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Posts Tagged ‘Photographer’

It’s been a while since I last blogged, so I thought it was time to post another post! In the past I have given tips about photography and explained about camera settings etc. Now I am going to start to tell you about the photos I have taken and how I took them. If you have any questions, please feel free to ask.

Pink Sky Over Freshwater Beach


Located on Sydney’s Northern Beaches, Freshwater Beach does not receive the tourist crowds as much as other Sydney beaches. The name originally comes from a freshwater stream that once ran down to the beach and into the sea. The stream may no longer be there, but the beauty of this beach still remains.

This photo was taken on the southern end of the beach looking north at sunset. As the tide was fairly high and the waves were breaking over the rock

Photography is an art form that allows you to create images with the camera that your eye can’t recreate naturally. Light, distance and time can be manipulated to create images that look dreamlike. There are many different techniques that can help you achieve your creative goals. One of these techniques that is most satisfying and fun to do is creating light trails. This is a technique that is not at all difficult and can produce fascinating images.

How to Create Light Trails

Light trails are most typically created by head and tail lights on cars, trucks and road traffic. Though photographing moving boats, aeroplanes and trains can also have good results. The best time to take photos of light trails is just after sunset or into the early evening. Photographers refer to this time as the “Blue Hour”. It is typically the time of the day where everything has a beautiful blue colourcast (this blue hour also happens just before sunrise). In the evening, photos taken after the blue hour won’t show as much detail in the sky as it will be too dark. Also typically the later in the evening it gets, the less traffic there will be to photograph.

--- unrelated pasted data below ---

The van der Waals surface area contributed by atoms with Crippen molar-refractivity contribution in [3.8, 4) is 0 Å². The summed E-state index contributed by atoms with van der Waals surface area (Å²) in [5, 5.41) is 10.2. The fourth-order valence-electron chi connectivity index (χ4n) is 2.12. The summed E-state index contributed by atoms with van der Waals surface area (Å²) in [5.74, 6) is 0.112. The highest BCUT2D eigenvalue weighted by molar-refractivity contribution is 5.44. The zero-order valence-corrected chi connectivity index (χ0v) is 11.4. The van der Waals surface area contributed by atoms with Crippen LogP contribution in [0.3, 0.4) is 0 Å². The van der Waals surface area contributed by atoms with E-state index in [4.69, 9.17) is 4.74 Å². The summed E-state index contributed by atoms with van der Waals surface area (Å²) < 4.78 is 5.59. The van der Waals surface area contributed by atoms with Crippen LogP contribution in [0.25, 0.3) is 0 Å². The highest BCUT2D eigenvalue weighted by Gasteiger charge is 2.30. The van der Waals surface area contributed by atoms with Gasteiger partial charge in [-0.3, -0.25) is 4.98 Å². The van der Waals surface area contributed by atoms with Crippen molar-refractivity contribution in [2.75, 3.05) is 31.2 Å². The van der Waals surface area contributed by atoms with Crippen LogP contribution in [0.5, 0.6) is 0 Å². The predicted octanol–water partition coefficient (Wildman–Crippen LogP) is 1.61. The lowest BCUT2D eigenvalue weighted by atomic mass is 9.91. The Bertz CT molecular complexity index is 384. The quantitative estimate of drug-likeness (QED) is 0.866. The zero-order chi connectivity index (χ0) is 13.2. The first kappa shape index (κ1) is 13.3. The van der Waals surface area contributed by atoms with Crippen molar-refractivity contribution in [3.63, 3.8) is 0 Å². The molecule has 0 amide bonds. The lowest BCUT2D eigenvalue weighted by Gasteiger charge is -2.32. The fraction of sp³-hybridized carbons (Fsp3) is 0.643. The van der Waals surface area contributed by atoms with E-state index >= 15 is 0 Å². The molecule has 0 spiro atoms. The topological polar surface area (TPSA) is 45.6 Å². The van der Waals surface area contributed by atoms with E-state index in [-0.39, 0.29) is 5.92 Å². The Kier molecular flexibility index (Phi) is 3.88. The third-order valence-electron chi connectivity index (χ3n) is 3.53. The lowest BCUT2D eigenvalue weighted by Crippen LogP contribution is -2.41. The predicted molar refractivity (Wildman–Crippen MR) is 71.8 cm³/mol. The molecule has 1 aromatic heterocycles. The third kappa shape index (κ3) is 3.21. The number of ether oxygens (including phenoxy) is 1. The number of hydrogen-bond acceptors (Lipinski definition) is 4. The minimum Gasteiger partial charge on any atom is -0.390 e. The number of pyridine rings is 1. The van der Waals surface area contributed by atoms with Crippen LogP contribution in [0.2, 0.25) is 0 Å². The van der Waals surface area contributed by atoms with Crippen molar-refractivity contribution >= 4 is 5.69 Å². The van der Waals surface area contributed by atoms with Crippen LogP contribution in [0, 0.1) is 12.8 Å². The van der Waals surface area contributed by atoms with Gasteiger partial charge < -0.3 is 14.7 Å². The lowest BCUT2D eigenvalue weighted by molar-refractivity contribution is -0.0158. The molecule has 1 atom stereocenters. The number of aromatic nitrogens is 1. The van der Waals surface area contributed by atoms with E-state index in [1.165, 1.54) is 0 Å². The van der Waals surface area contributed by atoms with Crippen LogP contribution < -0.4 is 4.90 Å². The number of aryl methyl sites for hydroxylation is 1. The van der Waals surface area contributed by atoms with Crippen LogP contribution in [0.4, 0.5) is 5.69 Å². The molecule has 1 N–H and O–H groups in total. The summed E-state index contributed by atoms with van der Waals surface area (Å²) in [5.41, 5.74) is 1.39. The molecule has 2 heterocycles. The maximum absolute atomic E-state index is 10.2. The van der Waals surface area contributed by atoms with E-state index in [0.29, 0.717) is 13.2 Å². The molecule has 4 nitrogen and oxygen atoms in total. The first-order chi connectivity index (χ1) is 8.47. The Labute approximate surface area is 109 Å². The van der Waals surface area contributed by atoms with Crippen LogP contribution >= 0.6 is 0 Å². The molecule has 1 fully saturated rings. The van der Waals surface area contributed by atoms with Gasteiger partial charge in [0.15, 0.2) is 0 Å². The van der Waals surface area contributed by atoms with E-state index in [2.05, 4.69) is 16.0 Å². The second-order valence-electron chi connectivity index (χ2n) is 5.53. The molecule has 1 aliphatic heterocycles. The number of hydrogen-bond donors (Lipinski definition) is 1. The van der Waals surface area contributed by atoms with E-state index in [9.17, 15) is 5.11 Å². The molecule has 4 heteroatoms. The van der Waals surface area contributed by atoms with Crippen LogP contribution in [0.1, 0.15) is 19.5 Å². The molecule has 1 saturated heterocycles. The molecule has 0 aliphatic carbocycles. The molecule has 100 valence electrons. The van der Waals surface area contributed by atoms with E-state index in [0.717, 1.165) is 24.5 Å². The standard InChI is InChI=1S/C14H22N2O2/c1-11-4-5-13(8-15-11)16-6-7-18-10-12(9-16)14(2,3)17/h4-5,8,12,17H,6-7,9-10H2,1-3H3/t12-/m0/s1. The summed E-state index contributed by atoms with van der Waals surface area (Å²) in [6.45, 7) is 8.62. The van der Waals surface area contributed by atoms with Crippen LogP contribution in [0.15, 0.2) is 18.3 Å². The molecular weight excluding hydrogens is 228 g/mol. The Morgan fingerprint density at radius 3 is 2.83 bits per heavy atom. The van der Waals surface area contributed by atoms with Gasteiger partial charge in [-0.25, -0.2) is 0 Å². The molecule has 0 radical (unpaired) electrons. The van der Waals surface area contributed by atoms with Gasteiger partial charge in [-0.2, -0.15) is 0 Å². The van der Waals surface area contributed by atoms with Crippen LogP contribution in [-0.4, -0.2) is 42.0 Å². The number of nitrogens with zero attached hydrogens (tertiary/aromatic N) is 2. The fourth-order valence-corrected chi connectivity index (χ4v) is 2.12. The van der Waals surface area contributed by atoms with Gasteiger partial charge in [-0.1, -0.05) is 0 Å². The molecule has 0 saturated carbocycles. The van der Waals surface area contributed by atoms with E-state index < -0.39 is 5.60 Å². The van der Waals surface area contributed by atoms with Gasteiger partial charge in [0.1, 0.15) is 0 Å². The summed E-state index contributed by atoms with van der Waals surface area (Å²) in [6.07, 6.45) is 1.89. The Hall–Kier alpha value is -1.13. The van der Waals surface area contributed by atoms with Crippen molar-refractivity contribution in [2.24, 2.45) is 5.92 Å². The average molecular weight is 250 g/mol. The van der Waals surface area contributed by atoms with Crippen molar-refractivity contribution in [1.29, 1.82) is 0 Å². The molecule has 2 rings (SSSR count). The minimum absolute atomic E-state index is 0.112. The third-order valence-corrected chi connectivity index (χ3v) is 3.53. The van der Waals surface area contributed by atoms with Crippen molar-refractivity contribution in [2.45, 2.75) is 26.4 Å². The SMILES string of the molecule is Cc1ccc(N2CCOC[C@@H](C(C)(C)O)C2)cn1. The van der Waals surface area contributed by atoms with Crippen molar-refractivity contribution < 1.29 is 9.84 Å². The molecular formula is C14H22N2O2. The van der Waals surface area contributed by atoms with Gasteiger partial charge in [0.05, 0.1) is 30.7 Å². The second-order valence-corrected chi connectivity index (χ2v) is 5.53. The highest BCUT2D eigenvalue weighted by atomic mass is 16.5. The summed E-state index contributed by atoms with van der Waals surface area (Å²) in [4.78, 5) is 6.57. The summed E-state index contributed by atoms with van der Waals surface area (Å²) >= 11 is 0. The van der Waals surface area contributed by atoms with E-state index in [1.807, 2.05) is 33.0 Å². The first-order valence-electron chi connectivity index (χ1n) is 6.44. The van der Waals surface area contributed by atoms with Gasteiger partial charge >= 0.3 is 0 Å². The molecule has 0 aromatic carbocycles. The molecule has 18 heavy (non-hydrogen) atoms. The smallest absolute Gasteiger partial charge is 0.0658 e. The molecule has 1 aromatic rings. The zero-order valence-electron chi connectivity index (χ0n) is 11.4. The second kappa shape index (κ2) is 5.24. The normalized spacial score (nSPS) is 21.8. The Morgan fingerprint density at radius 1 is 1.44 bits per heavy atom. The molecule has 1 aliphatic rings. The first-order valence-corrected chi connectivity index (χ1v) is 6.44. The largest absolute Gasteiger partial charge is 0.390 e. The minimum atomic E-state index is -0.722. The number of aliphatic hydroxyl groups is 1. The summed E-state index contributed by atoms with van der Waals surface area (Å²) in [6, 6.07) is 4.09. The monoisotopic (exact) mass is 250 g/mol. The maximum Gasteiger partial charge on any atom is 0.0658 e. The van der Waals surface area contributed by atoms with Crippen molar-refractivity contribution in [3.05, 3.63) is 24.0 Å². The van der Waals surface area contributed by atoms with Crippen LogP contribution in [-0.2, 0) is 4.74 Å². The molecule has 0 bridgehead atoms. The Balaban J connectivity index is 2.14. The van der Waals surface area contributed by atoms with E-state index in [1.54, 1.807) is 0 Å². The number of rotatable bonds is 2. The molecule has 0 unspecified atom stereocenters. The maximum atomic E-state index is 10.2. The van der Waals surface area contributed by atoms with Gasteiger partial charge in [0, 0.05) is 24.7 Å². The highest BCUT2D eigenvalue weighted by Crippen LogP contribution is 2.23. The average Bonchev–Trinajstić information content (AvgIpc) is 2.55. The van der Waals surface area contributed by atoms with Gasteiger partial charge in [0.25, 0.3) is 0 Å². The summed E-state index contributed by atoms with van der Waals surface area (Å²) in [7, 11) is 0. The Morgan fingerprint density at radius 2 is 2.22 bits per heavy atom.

What to look for when making light trails

To make light trails you need to look for a busy road or intersection, or at least somewhere where traffic is passing consistently with it’s lights on. You also need to consider your composition and what will appear in the bac

In photography the terms to be ‘open’ or to be ‘closed’, don’t refer to a photographer’s personality! What these terms refer to are the settings the photographer uses on a camera when taking the photo. But to be more specific, these terms refer to the setting of the lens, its aperture. Understanding this is the key to getting better results when taking your next photo.

Have you ever noticed and wondered why in portrait photos, the person being photographed is often the only part of the photo that is sharp and everything else is out of focus? That’s because the photographer used a wide aperture. On the other hand, often in landscape photos, everything seems in focus from the foreground to the background. This is because the photographer used a closed aperture. Sounds confusing?

The aperture controls what is known as the depth of field. Depth of field means how much of the photo is in or out of focus and is measured in f/stops. This is covered in more detail in my other blog post The Exposure Triangle: Part 2 Aperture. When taking a photo it is well worth considering the aperture and what impact changing it can make o

While there are many forms of photography, some styles that are forever changing are urban and street photography. The street is full of exciting photography prospects, day, night, sun or rain. If you are lucky (or unlucky) enough to live in the city, there is always something going on that can create an interesting subject. So grab your camera and let’s go play in the street!

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5 Steps To Keep Photography Fun

For most of us photography is an enjoyable pastime. We shoot photos of family and friends, the odd selfie, landscapes and even that beautiful sunset overlooking the neighbours tiled rooftop with TV antenna included!

Yes it’s lots of fun taking happy snaps, but it’s not until later when we look at them on the computer that we realise that the photos we took don’t really look much like what we hoped they would. We start feeling discouraged and begin to doubt that photography is fun after all.

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